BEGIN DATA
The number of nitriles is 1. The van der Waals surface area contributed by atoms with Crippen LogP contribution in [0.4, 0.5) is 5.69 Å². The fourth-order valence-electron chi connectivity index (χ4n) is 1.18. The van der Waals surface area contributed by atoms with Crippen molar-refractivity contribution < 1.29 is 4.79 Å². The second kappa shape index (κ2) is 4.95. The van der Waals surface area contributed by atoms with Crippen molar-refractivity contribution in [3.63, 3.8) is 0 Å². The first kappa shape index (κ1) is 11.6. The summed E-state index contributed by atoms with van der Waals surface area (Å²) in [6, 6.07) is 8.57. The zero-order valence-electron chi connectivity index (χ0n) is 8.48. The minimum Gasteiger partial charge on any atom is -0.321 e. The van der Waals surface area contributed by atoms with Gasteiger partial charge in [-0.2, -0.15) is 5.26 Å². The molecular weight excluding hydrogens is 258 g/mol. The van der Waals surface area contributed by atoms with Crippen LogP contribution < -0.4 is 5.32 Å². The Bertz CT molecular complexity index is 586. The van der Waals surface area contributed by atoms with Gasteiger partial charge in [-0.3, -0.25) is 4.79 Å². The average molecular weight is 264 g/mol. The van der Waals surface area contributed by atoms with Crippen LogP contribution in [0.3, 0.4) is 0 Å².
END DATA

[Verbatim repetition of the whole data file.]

The number of nitriles is 1. The van der Waals surface area contributed by atoms with Crippen LogP contribution in [0.4, 0.5) is 5.69 Å². The fourth-order valence-electron chi connectivity index (χ4n) is 1.18. The van der Waals surface area contributed by atoms with Crippen molar-refractivity contribution < 1.29 is 4.79 Å². The second kappa shape index (κ2) is 4.95. The van der Waals surface area contributed by atoms with Crippen molar-refractivity contribution in [3.63, 3.8) is 0 Å². The first kappa shape index (κ1) is 11.6. The summed E-state index contributed by atoms with van der Waals surface area (Å²) in [6, 6.07) is 8.57. The zero-order valence-electron chi connectivity index (χ0n) is 8.48. The minimum Gasteiger partial charge on any atom is -0.321 e. The van der Waals surface area contributed by atoms with Gasteiger partial charge in [-0.2, -0.15) is 5.26 Å². The molecular weight excluding hydrogens is 258 g/mol. The van der Waals surface area contributed by atoms with Crippen LogP contribution < -0.4 is 5.32 Å². The Bertz CT molecular complexity index is 586. The van der Waals surface area contributed by atoms with Gasteiger partial charge in [-0.3, -0.25) is 4.79 Å². The average molecular weight is 264 g/mol. The van der Waals surface area contributed by atoms with Crippen LogP contribution in [0.3, 0.4) is 0 Å².